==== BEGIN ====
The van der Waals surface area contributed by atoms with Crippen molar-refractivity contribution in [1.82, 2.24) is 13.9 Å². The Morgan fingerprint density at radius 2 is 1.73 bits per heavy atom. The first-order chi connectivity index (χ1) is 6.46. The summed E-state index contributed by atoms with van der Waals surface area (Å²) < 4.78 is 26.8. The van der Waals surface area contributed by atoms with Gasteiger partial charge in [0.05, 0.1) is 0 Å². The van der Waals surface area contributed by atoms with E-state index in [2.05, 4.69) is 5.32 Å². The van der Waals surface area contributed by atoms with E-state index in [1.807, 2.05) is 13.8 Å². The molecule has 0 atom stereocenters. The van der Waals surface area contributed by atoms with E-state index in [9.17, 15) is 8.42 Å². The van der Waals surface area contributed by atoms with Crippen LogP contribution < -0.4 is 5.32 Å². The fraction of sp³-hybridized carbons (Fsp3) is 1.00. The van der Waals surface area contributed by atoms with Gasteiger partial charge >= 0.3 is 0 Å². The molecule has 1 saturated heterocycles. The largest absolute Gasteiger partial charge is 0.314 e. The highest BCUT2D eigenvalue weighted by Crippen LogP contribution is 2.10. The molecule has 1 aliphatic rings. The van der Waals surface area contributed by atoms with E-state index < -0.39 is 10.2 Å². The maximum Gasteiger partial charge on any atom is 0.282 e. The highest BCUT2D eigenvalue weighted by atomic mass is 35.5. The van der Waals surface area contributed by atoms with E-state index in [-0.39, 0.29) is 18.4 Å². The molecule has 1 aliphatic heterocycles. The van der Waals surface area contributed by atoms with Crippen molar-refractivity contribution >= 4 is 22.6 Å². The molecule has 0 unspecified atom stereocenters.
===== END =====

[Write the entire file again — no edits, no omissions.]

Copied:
The van der Waals surface area contributed by atoms with Crippen molar-refractivity contribution in [1.82, 2.24) is 13.9 Å². The Morgan fingerprint density at radius 2 is 1.73 bits per heavy atom. The first-order chi connectivity index (χ1) is 6.46. The summed E-state index contributed by atoms with van der Waals surface area (Å²) < 4.78 is 26.8. The van der Waals surface area contributed by atoms with Gasteiger partial charge in [0.05, 0.1) is 0 Å². The van der Waals surface area contributed by atoms with E-state index in [2.05, 4.69) is 5.32 Å². The van der Waals surface area contributed by atoms with E-state index in [1.807, 2.05) is 13.8 Å². The molecule has 0 atom stereocenters. The van der Waals surface area contributed by atoms with E-state index in [9.17, 15) is 8.42 Å². The van der Waals surface area contributed by atoms with Crippen LogP contribution < -0.4 is 5.32 Å². The fraction of sp³-hybridized carbons (Fsp3) is 1.00. The van der Waals surface area contributed by atoms with Gasteiger partial charge >= 0.3 is 0 Å². The molecule has 1 saturated heterocycles. The largest absolute Gasteiger partial charge is 0.314 e. The highest BCUT2D eigenvalue weighted by Crippen LogP contribution is 2.10. The molecule has 1 aliphatic rings. The van der Waals surface area contributed by atoms with E-state index < -0.39 is 10.2 Å². The maximum Gasteiger partial charge on any atom is 0.282 e. The highest BCUT2D eigenvalue weighted by atomic mass is 35.5. The van der Waals surface area contributed by atoms with E-state index in [-0.39, 0.29) is 18.4 Å². The molecule has 1 aliphatic heterocycles. The van der Waals surface area contributed by atoms with Crippen molar-refractivity contribution >= 4 is 22.6 Å². The molecule has 0 unspecified atom stereocenters.